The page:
The indices are on the verge of rolling over.  Bloomberg writes for the fifth time this year the S & P 500 has traded to this pivotal support line and in every instance rebounded.  Will today be different?

As noted last week, the “typical” stock rolled over about 45 days ago with the mega sized capitalized issues supporting the indices.

Yesterday Treasuries continued their relentless advance yet the equity markets stumbled, an inverse of the last two months.  Is this significant?

It appears every iconic money manager and economist is openly questioning the insatiable demand for Treasuries in the face of generational high inflation and record demand for monies by the government.  The oxymoronic move is one of historical proportions and could perhaps be studied in business classes for many years.

JP Morgan commented yesterday the markets are behaving irrational, the reflationary trade will return with the same vengeance as the “risk off trade” remerged.  The Bank further commented there are “influences” not yet fully known or understandable with such explanations only offered in months to come.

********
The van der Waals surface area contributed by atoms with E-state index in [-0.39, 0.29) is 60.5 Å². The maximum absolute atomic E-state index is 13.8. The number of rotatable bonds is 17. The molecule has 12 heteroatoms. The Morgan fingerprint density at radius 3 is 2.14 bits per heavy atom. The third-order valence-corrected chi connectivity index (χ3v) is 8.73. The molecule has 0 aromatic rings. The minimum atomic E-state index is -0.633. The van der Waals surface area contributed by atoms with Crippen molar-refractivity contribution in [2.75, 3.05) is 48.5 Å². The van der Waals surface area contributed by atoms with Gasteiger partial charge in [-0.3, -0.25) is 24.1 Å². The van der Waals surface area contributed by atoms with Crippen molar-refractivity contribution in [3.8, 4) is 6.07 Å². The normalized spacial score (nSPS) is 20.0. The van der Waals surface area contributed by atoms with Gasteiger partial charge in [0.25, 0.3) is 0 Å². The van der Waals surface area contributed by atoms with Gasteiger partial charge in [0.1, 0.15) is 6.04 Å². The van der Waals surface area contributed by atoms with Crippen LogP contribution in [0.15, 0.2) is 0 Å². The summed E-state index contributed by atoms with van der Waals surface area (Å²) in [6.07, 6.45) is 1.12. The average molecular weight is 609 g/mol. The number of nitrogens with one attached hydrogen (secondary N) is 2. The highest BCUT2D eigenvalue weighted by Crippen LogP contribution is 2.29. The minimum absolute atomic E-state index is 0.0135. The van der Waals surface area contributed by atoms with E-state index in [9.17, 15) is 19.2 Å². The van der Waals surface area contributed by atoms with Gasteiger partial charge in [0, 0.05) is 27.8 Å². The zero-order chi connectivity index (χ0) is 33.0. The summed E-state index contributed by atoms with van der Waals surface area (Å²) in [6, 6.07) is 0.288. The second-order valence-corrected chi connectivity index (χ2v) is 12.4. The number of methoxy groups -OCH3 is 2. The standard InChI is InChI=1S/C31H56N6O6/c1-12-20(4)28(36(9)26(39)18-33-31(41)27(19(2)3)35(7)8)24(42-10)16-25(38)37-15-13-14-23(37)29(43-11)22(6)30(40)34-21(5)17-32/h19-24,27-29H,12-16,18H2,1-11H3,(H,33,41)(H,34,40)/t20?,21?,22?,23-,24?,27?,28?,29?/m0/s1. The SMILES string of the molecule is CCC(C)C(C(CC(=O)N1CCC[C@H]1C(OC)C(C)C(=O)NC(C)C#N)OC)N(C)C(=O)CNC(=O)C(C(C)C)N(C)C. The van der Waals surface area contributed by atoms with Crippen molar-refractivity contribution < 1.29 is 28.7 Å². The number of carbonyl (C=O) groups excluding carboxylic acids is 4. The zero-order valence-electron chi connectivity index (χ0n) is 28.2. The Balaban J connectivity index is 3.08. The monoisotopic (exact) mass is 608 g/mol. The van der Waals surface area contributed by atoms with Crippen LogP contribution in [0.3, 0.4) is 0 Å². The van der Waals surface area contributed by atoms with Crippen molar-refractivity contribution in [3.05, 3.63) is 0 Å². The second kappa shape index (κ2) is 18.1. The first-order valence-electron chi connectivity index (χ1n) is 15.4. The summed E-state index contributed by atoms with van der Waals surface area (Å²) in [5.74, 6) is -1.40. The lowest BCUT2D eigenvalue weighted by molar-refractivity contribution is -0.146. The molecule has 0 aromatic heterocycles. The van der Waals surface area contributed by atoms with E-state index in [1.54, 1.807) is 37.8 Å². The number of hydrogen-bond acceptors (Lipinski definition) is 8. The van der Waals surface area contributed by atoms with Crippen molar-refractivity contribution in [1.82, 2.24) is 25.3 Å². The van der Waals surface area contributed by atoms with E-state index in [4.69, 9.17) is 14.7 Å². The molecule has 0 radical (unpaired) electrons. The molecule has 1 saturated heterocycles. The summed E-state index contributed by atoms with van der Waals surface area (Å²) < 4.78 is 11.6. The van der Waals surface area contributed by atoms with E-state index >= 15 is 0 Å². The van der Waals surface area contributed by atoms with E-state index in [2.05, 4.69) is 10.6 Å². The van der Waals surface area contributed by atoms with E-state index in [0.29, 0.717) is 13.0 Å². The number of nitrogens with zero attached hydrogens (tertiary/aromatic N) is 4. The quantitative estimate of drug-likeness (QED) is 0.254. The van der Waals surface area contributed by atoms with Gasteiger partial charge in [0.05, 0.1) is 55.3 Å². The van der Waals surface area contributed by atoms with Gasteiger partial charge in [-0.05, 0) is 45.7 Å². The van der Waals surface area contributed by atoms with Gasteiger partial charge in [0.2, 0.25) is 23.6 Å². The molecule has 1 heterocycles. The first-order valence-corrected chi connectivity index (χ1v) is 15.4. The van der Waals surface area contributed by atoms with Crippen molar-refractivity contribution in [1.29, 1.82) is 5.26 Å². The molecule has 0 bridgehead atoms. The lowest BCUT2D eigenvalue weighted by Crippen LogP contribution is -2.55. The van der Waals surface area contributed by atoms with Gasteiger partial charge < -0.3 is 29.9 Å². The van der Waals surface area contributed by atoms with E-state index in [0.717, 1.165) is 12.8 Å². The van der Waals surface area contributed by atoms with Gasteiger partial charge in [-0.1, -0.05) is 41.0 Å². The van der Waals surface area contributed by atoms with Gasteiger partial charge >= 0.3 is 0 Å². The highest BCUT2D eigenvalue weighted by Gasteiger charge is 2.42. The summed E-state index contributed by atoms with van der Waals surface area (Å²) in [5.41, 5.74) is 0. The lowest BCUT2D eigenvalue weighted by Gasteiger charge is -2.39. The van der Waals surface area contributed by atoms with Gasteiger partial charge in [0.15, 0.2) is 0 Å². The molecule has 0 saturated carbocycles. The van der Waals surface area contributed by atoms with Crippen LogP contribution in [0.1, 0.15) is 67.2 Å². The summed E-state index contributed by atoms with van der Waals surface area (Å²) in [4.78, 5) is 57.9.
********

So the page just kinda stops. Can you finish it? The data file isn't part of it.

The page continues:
Goldman commented yesterday that last week the month to date average daily notional amount in options traded rose to a record, rising about 45% above previous records.  Approximately half of the volume was in out of the money call contract in amounts less than 10 for the mega sized tech issues.  This is inherently short term bullish, thus begets the question why is the S & P 500 about to roll over?

Goldman opines today’s environment is similar to the massive transition that occurred at year end and beginning of 2021, validating JP Morgan’s view the reflation trade may return at the same velocity as the “risk off trade” remerged.

Will these views come to fruition?  Unfortunately, only history can answer this question.

The accepted catalyst for yesterday’s market action was the Delta COVID variant, geopolitical jitters after the US and the UK accused the Chinese government has been behind a series of ransomware attacks and data theft as well as rising inflationary pressures that will impact margins.

What will happen today?

Last night the foreign markets were mixed.  London was up 0.36%, Paris up 0.49% and Frankfurt up 0.11%.  China was down 0.07%, Japan down 0.96% and Hang Seng down 0.84%.

The Dow should open nominally higher. The 10-year is up 7/32 to yield 1.17%. Bloomberg writes this morning there is near unanimity that the relentless Treasury rally is “confusing and confounding” with the Newswire equating prices greater than the NASDAQ bubble of 2000.


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